The Swiss National Bank (SNB) maintained its expansionary monetary policy stance and said it remains “cautiously optimistic” about the outlook for the Swiss economy while the global economy is expected to continue to improve, with industrial activity and trade picking up.
The SNB left its benchmark target range for 3-month Libor rates at minus 1.25 – 0.25 percent along with a negative 0.75 percent rate on sight deposits at the central bank.
The rates have remained on hold since the SNB stunned foreign exchange markets in January 2015 by scrapping an upper limit on the exchange rate of the Swiss franc against the euro.
After the 1.20 cap on the franc against the euro was scrapped, the franc immediately soared but since then it has remained relatively steady. Today the franc was trading at 1.069 to the euro, up 0.4 percent since the start of this year.
The SNB confirmed that it still considers the franc to be “significantly overvalued” and will remain active in the foreign exchange markets when needed.
“The negative interest rate and the SNB’s willingness to intervene in the foreign exchange market are intended to make Swiss franc investments less attractive, thereby easing pressure on the currency,” the SBN said.
Updating its forecasts, the SNB raised its outlook for inflation in coming quarters due to higher oil prices but in the longer term inflation is expected to be slightly lower than forecast in December.
For 2017 the SNB now expects inflation to average 0.3 percent, up from 0.1 percent previously forecast, while inflation in 2018 is seen at 0.4 percent, down from 0.5 percent.
For 2019 inflation is seen at 1.1 percent with the forecast assuming an unchanged 3-month Libor rate of minus 0.75 percent.
In February Switzerland’s headline inflation rate rose to 0.6 percent from 0.3 percent in January for the highest rate since June 2011 and the third consecutive month of zero or positive inflation.
Although economic growth in the fourth quarter was lower than expected, the SNB said data still point to continued moderate recovery with growth of roughly 1.5 percent for this year.
In the fourth quarter of last year Switzerland’s Gross Domestic Product grew by only 0.1 percent from the third quarter for annual growth of 0.6 percent, down from 1.4 percent in the third quarter.
“Nonetheless, the forecast for Switzerland, too, is marked by considerable uncertainty emanating from international risks,” the SNB said, pointing to the future course of U.S. economic policy, the upcoming elections in Europe and the exit negotiations between the UK and EU.
The Swiss National Bank issued the following statement:
The SNB will remain active in the foreign exchange market as necessary, while taking the overall currency situation into consideration. The SNB’s expansionary monetary policy is aimed at stabilising price developments and supporting economic activity. The Swiss franc is still significantly overvalued. The negative interest rate and the SNB’s willingness to intervene in the foreign exchange market are intended to make Swiss franc investments less attractive, thereby easing pressure on the currency.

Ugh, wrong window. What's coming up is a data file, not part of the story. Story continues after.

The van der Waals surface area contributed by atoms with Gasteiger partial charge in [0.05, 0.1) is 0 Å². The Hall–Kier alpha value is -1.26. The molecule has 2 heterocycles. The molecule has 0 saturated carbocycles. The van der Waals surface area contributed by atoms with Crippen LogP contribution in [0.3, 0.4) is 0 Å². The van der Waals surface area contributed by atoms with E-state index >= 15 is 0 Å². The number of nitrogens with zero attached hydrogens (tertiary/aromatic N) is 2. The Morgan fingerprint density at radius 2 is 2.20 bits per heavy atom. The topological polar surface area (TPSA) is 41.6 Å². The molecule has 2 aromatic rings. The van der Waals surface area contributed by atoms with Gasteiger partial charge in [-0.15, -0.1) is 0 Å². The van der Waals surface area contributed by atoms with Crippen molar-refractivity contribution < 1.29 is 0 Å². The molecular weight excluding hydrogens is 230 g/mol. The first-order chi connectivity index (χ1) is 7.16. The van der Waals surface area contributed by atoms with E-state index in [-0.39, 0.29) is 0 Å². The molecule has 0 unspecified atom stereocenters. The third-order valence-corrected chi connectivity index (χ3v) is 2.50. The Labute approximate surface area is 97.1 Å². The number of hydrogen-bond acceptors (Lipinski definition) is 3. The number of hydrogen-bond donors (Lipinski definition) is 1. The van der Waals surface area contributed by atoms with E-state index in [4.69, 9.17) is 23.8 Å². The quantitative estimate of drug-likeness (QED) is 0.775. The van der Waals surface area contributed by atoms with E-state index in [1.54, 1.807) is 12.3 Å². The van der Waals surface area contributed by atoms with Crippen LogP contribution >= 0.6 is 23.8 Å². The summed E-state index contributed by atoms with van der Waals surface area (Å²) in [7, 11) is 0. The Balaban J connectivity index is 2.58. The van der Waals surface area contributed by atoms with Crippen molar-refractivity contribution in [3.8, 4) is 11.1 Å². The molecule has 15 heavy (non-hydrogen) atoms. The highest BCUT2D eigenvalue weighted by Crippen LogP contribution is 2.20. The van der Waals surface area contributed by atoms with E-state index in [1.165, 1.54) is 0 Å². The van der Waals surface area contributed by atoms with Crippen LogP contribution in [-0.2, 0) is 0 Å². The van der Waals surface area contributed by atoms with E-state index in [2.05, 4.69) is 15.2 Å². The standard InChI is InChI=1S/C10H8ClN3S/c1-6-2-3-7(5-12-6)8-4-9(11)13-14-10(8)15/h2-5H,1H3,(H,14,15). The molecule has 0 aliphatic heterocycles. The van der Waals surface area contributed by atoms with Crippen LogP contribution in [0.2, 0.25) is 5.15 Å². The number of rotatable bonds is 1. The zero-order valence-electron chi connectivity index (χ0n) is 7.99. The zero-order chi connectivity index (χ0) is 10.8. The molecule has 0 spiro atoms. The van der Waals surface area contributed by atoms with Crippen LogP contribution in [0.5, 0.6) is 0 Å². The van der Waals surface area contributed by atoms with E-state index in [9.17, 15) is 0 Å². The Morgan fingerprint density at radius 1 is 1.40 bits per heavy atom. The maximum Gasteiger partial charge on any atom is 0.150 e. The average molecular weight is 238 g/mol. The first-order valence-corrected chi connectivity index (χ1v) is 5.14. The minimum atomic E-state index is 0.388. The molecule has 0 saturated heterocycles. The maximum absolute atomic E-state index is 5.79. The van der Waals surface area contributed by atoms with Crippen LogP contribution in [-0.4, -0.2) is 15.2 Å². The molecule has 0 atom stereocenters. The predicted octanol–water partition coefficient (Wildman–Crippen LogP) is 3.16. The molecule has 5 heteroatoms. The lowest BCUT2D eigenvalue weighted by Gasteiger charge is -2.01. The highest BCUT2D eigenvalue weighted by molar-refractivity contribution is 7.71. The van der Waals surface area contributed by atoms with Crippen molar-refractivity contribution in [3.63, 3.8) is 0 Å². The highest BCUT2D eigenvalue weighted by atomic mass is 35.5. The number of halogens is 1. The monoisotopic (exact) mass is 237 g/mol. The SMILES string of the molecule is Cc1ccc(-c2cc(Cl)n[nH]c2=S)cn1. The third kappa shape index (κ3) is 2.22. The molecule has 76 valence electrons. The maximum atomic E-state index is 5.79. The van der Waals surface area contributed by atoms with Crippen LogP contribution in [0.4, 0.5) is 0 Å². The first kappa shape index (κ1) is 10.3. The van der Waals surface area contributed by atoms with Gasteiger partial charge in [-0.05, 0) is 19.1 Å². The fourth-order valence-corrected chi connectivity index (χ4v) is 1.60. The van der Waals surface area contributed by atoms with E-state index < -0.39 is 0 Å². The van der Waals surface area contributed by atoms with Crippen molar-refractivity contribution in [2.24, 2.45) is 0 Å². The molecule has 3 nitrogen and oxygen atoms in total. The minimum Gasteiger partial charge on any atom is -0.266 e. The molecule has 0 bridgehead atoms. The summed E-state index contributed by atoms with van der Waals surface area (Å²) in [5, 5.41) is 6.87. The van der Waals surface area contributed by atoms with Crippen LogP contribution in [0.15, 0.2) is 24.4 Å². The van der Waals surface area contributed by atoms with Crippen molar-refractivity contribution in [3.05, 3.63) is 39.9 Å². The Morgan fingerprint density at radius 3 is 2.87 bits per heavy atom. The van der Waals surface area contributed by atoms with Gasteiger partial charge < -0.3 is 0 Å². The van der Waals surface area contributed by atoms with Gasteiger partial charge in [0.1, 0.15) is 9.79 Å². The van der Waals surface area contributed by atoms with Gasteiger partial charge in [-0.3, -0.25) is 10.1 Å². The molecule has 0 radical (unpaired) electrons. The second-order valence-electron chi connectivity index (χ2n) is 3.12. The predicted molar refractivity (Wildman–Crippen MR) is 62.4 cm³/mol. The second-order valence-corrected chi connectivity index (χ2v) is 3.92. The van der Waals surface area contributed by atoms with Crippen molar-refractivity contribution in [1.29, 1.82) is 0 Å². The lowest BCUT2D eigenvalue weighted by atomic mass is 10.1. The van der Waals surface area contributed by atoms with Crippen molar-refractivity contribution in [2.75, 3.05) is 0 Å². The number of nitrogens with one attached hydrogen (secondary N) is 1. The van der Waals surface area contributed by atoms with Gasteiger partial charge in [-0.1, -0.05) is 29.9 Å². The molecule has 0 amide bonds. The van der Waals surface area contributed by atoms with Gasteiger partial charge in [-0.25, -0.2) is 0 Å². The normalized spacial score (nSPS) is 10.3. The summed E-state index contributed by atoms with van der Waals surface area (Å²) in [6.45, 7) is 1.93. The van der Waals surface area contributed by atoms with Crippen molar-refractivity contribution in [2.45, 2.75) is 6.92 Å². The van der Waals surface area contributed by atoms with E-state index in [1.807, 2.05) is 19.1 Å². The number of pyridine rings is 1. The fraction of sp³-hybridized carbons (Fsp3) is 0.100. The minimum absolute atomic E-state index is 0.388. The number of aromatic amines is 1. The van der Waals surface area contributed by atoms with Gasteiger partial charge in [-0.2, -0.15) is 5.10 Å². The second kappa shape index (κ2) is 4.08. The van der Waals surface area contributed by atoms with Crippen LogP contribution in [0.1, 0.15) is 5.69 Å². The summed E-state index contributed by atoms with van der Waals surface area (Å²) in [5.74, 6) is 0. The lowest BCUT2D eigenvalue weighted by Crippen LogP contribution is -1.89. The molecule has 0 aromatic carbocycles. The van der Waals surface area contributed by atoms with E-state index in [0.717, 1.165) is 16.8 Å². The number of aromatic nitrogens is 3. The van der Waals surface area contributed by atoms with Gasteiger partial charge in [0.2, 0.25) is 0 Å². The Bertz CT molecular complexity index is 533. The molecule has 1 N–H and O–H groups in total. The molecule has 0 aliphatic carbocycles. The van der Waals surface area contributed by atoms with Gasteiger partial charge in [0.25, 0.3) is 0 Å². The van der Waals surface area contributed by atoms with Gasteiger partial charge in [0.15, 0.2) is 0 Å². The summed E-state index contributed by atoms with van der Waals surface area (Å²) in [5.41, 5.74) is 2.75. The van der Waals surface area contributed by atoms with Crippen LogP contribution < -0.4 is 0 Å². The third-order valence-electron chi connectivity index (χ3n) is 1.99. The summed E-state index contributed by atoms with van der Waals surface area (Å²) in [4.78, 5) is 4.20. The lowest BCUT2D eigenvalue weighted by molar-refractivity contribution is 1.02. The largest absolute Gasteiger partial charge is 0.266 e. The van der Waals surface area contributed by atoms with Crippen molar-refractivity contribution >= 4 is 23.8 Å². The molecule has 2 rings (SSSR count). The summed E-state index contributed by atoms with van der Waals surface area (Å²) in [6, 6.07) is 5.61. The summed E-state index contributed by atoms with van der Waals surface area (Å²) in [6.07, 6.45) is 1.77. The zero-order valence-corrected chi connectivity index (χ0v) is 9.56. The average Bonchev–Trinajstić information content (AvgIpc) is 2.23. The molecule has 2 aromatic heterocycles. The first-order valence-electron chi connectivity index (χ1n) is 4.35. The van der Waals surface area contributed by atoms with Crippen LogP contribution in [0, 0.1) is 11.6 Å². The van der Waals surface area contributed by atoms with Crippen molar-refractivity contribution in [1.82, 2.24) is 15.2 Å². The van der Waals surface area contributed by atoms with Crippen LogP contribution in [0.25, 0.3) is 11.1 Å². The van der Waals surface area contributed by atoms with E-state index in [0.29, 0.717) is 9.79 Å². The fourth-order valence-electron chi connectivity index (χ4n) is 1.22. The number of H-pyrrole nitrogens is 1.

Compared to December, the new conditional inflation forecast is slightly higher for the next few quarters. Increased oil prices in particular contribute to the rise in inflation in the short term. Over the longer term, however, the conditional inflation forecast is marginally lower. The inflation forecast for 2017 has risen to 0.3%, compared to 0.1% in the previous quarter. For 2018, the SNB anticipates inflation of 0.4%, compared to 0.5% in the previous quarter. The forecast for 2019 is 1.1%. The conditional inflation forecast is based on the assumption that the three-month Libor remains at –0.75% over the entire forecast horizon.
The global economy expanded in line with expectations in the fourth quarter. GDP growth was once again robust in the US, where the labour market has returned to full employment and inflation is approaching the Federal Reserve’s target. Against this backdrop, the Federal Reserve decided on 15 March to raise its key interest rate by a further 25 basis points. The other major economic areas likewise developed favourably in the fourth quarter. The euro area, Japan and China all reported encouraging growth rates, and economic growth in the UK was once again surprisingly strong.
In Switzerland, fourth-quarter GDP growth was lower than expected. According to an initial quarterly estimate, GDP grew – as in the third quarter – at an annualised rate of just 0.3%. However, a more extensive analysis of the available economic indicators points to an ongoing moderate recovery in the final months of the year; developments on the labour market support this view. Although the seasonally adjusted unemployment rate remained stable, the number of people out of work declined slightly from August onwards. Discussions with company representatives conducted by the SNB’s delegates for regional economic relations also suggest a moderate improvement of the economic situation.
Given favourable economic developments internationally, the outlook for Switzerland’s economy is cautiously optimistic. Overall, the SNB continues to expect GDP growth of roughly 1.5% for 2017. Nonetheless, the forecast for Switzerland, too, is marked by considerable uncertainty emanating from international risks.
Growth on the mortgage and real estate markets remained fairly constant at a relatively low level in the fourth quarter of 2016. At the same time, the slowdown in price momentum in the residential property market continued. Imbalances on the mortgage and real estate markets nevertheless persist. The SNB will continue to monitor developments on these markets closely, and will regularly reassess the need for an adjustment of the countercyclical capital buffer. “
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